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# Do holes in a semiconductor only move when there is a current going through the semiconductor?

#### s55

##### Junior Member level 2
I'm studing the PN junction process with the forward bias. The free electrons are recombined with empty holes, and they arrive at the positive polary of an external voltage source. In this process, the current flows in opposite direction with respect to the flow direction of the aforementioned free elections, that is to say, the current implies the movement of the emtpy holes.

Seems like from the above process, current can only flow by the movement of the empty holes. Here is my question. is it impossible that current can flow without the movement of the empy holes? Stochastically, some free electons may flow from n-type to p-type (or the positive polarity of an external voltage source) BYPASSING HOLES, and the flow of the free electrons may generate the current flow in thier oppositie directions WITHOUT RECOMBINATION WITH HOLES? Am I wrong?

In P type material - nominal current flow is by "holes" - of course really this is electrons jumping the other way

the "stickyness" of holes or rather their " in well " nature means that hole conduction is more resistive and slower than for N type material.

Thanks, let me ask one more question.
This link shows one page of the transistor circuit book, and this page explains the diffusion currents and the drift current when no external bias is applied to PN junction. Considering the equations (2.61) to (2.63) shown in the following link, there are I_drift.p and I_drift.n, where p indicates a hole, and n represents a electron.

Here is my question. In general, the current in the PN junction should flow by the flow of holes recombined with free electrons, and so I think even the drift current also needs to flow by the flow of the holes, which corresponds to I_drift.p only, which mentioned above. What makes I_drift.n? I'm not sure the reason why we have two different drift current? If I_drift.n is introduced by the flow of free electron, then I don't know the difference from I_drift.p and I_drift.n.

Holes don't move.
It's the electrons going from one hole location to the other, that occurs when there is current.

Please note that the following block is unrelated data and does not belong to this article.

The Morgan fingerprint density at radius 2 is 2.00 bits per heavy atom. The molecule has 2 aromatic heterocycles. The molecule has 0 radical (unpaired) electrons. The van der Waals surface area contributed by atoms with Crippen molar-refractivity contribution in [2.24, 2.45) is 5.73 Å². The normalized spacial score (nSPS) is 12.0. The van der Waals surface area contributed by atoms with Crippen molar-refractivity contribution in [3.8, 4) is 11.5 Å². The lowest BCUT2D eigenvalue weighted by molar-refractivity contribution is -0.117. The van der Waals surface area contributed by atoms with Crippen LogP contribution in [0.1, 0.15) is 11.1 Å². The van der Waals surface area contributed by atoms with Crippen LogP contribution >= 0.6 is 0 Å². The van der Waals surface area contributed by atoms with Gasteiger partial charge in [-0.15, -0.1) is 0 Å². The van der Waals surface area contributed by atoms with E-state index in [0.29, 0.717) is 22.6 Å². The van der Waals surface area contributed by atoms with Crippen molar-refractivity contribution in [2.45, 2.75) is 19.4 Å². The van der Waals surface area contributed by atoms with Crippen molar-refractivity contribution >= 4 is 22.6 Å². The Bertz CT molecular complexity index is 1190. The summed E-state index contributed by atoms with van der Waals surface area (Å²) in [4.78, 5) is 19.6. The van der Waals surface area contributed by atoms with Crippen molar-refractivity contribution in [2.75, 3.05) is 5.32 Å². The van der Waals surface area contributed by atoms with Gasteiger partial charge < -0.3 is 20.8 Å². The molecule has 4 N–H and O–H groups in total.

While "holes" are theoretical, they do have physical properties. In many semiconductors, the effective mass of holes is typically larger than that of electrons. This causes differences in the mobility of holes with many variables, { impurity density, carrier type, etc).
Thanks for your comment. Here is a simple question for the PN-junction diode. If free electrons move without the recombination with holes from the right end to the left end in the n-type, then dose current flow in the opposite direction of those electrons?

The mobility differences in flow exists due to the apparent differences in mass.

Recombination is not essential for semiconductor flow.
In fact, minimizing recomb. allows many of the best unique products to emerge. e.g. Ultra-high purity materials, permit high voltage IGBT's, high-speed microwave components, quantum dots and nanowires by design, special materials ( GaAs, GaN, InP) all benefit from low recombination rates.

Generally, lower voltage breakdown is always caused by material impurities which may have other benefits. .e.g. Base-emitter junctions and LEDs are typically -5V max before breakdown occurs.

The mobility differences in flow exists due to the apparent differences in mass.

Recombination is not essential for semiconductor flow.
In fact, minimizing recomb. allows many of the best unique products to emerge. e.g. Ultra-high purity materials, permit high voltage IGBT's, high-speed microwave components, quantum dots and nanowires by design, special materials ( GaAs, GaN, InP) all benefit from low recombination rates.

Generally, lower voltage breakdown is always caused by material impurities which may have other benefits. .e.g. Base-emitter junctions and LEDs are typically -5V max before breakdown occurs.
This is what I'm trying to find for last 3 days. Thanks a lot!

Impurities are a property of insulators.

Low ESR {or Rs} is a property of conductors within insulators due to the insulator/conductor boundary.

This low ESR is found in capacitors, batteries and semiconductors and may not be directly related to mobility, combined give unique properties. The larger width/gap ratios in junctions with large structures may conduct more current but at reduced mobility due to the inherent increase in capacitance.

I use ESR*C(@ 0V) = Tau is a figure of merit (FoM) for all diodes, BJT's & FET's, yet are never mentioned in datasheets.

Companies like Diodes Inc. have hundreds of patents in the fabrication of ultra low Rs in diodes and often specify this as low Rce in BJT's while retaining high mobility and higher speed or PIV parameters than conventional components but naturally at higher fabrication costs.

BJT's with Rce < 10 mohm are possible in BJTs and IGBT but with the advantage of much lower Cout with very high Vceo (kV) than MOSFETs yet both IGBTs & FETs have HV applications both due to the mobility effects.

Rce = Vce(sat)/Ic
RdsOn = Vds/Id = Vol/I in CMOS & (Vdd-Voh)/I (when Vgs > 200% to 250% of Vt = Vgs(th)
random page https://patents.justia.com/assignee/diodes-incorporated?page=3

Although much of this company's technology was bought from Zetex https://patents.justia.com/search?q=+Zetex in the UK.

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